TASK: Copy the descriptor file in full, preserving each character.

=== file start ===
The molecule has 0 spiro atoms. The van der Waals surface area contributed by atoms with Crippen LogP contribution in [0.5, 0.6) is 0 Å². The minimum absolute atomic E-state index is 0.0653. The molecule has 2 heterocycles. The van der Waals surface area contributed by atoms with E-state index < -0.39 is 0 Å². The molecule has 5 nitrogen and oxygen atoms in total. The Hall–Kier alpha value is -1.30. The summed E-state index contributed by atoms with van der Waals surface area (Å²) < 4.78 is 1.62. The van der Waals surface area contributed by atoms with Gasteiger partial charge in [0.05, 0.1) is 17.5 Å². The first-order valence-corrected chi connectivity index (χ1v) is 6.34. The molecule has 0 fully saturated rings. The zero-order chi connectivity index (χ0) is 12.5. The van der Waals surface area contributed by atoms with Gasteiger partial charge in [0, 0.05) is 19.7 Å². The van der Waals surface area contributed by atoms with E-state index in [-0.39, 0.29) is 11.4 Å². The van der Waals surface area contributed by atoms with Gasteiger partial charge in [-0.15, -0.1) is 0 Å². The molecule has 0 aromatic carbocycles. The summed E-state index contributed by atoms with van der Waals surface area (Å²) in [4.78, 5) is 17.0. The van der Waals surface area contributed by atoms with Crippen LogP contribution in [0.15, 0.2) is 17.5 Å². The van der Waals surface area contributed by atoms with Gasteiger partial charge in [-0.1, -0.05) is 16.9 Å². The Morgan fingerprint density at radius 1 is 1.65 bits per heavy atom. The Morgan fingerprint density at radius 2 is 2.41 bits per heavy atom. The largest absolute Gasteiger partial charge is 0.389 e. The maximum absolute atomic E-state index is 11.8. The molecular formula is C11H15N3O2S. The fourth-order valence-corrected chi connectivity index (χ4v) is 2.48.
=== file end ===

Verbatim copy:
The molecule has 0 spiro atoms. The van der Waals surface area contributed by atoms with Crippen LogP contribution in [0.5, 0.6) is 0 Å². The minimum absolute atomic E-state index is 0.0653. The molecule has 2 heterocycles. The van der Waals surface area contributed by atoms with E-state index < -0.39 is 0 Å². The molecule has 5 nitrogen and oxygen atoms in total. The Hall–Kier alpha value is -1.30. The summed E-state index contributed by atoms with van der Waals surface area (Å²) < 4.78 is 1.62. The van der Waals surface area contributed by atoms with Gasteiger partial charge in [0.05, 0.1) is 17.5 Å². The first-order valence-corrected chi connectivity index (χ1v) is 6.34. The molecule has 0 fully saturated rings. The zero-order chi connectivity index (χ0) is 12.5. The van der Waals surface area contributed by atoms with Gasteiger partial charge in [0, 0.05) is 19.7 Å². The van der Waals surface area contributed by atoms with E-state index in [-0.39, 0.29) is 11.4 Å². The van der Waals surface area contributed by atoms with Gasteiger partial charge in [-0.15, -0.1) is 0 Å². The molecule has 0 aromatic carbocycles. The summed E-state index contributed by atoms with van der Waals surface area (Å²) in [4.78, 5) is 17.0. The van der Waals surface area contributed by atoms with Crippen LogP contribution in [0.15, 0.2) is 17.5 Å². The van der Waals surface area contributed by atoms with Gasteiger partial charge in [-0.1, -0.05) is 16.9 Å². The Morgan fingerprint density at radius 1 is 1.65 bits per heavy atom. The Morgan fingerprint density at radius 2 is 2.41 bits per heavy atom. The largest absolute Gasteiger partial charge is 0.389 e. The maximum absolute atomic E-state index is 11.8. The molecular formula is C11H15N3O2S. The fourth-order valence-corrected chi connectivity index (χ4v) is 2.48.